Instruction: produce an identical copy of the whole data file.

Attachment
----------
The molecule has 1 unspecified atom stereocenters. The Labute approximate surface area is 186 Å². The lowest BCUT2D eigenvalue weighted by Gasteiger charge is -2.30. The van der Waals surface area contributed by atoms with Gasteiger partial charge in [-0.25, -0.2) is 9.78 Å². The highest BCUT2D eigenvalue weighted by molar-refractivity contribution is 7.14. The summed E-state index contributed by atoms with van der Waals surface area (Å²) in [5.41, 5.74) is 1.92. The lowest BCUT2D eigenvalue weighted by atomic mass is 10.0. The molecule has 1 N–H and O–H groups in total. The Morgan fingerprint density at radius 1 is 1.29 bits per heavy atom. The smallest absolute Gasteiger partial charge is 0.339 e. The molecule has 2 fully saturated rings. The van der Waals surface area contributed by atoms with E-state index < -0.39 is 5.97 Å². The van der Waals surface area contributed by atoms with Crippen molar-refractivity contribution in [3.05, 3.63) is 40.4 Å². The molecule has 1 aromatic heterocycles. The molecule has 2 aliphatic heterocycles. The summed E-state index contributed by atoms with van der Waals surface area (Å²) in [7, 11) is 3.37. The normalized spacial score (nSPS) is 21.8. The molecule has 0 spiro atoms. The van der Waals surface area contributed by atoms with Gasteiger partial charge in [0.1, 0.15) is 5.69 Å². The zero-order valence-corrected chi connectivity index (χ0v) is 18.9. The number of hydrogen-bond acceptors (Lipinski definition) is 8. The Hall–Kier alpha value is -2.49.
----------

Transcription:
The molecule has 1 unspecified atom stereocenters. The Labute approximate surface area is 186 Å². The lowest BCUT2D eigenvalue weighted by Gasteiger charge is -2.30. The van der Waals surface area contributed by atoms with Gasteiger partial charge in [-0.25, -0.2) is 9.78 Å². The highest BCUT2D eigenvalue weighted by molar-refractivity contribution is 7.14. The summed E-state index contributed by atoms with van der Waals surface area (Å²) in [5.41, 5.74) is 1.92. The lowest BCUT2D eigenvalue weighted by atomic mass is 10.0. The molecule has 1 N–H and O–H groups in total. The Morgan fingerprint density at radius 1 is 1.29 bits per heavy atom. The smallest absolute Gasteiger partial charge is 0.339 e. The molecule has 2 fully saturated rings. The van der Waals surface area contributed by atoms with E-state index < -0.39 is 5.97 Å². The van der Waals surface area contributed by atoms with Crippen molar-refractivity contribution in [3.05, 3.63) is 40.4 Å². The molecule has 1 aromatic heterocycles. The molecule has 2 aliphatic heterocycles. The summed E-state index contributed by atoms with van der Waals surface area (Å²) in [7, 11) is 3.37. The normalized spacial score (nSPS) is 21.8. The molecule has 0 spiro atoms. The van der Waals surface area contributed by atoms with Gasteiger partial charge in [0.1, 0.15) is 5.69 Å². The zero-order valence-corrected chi connectivity index (χ0v) is 18.9. The number of hydrogen-bond acceptors (Lipinski definition) is 8. The Hall–Kier alpha value is -2.49.